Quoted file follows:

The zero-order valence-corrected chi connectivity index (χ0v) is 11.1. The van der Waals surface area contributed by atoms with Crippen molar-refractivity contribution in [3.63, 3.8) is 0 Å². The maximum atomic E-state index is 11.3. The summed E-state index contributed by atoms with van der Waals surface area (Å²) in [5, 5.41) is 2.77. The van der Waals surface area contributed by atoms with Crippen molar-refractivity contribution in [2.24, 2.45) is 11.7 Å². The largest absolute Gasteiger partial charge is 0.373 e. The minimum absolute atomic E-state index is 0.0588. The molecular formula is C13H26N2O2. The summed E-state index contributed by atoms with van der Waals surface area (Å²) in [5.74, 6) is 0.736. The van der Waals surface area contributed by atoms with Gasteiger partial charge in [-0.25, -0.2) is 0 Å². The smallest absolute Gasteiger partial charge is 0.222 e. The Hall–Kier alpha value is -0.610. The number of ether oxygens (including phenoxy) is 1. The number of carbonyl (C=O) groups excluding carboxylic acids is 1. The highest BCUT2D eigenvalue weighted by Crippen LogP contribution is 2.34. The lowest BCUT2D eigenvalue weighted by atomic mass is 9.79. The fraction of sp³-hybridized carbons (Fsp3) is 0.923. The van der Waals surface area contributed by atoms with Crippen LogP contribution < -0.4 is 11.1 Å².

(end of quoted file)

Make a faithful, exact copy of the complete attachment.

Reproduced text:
The zero-order valence-corrected chi connectivity index (χ0v) is 11.1. The van der Waals surface area contributed by atoms with Crippen molar-refractivity contribution in [3.63, 3.8) is 0 Å². The maximum atomic E-state index is 11.3. The summed E-state index contributed by atoms with van der Waals surface area (Å²) in [5, 5.41) is 2.77. The van der Waals surface area contributed by atoms with Crippen molar-refractivity contribution in [2.24, 2.45) is 11.7 Å². The largest absolute Gasteiger partial charge is 0.373 e. The minimum absolute atomic E-state index is 0.0588. The molecular formula is C13H26N2O2. The summed E-state index contributed by atoms with van der Waals surface area (Å²) in [5.74, 6) is 0.736. The van der Waals surface area contributed by atoms with Gasteiger partial charge in [-0.25, -0.2) is 0 Å². The smallest absolute Gasteiger partial charge is 0.222 e. The Hall–Kier alpha value is -0.610. The number of ether oxygens (including phenoxy) is 1. The number of carbonyl (C=O) groups excluding carboxylic acids is 1. The highest BCUT2D eigenvalue weighted by Crippen LogP contribution is 2.34. The lowest BCUT2D eigenvalue weighted by atomic mass is 9.79. The fraction of sp³-hybridized carbons (Fsp3) is 0.923. The van der Waals surface area contributed by atoms with Crippen LogP contribution < -0.4 is 11.1 Å².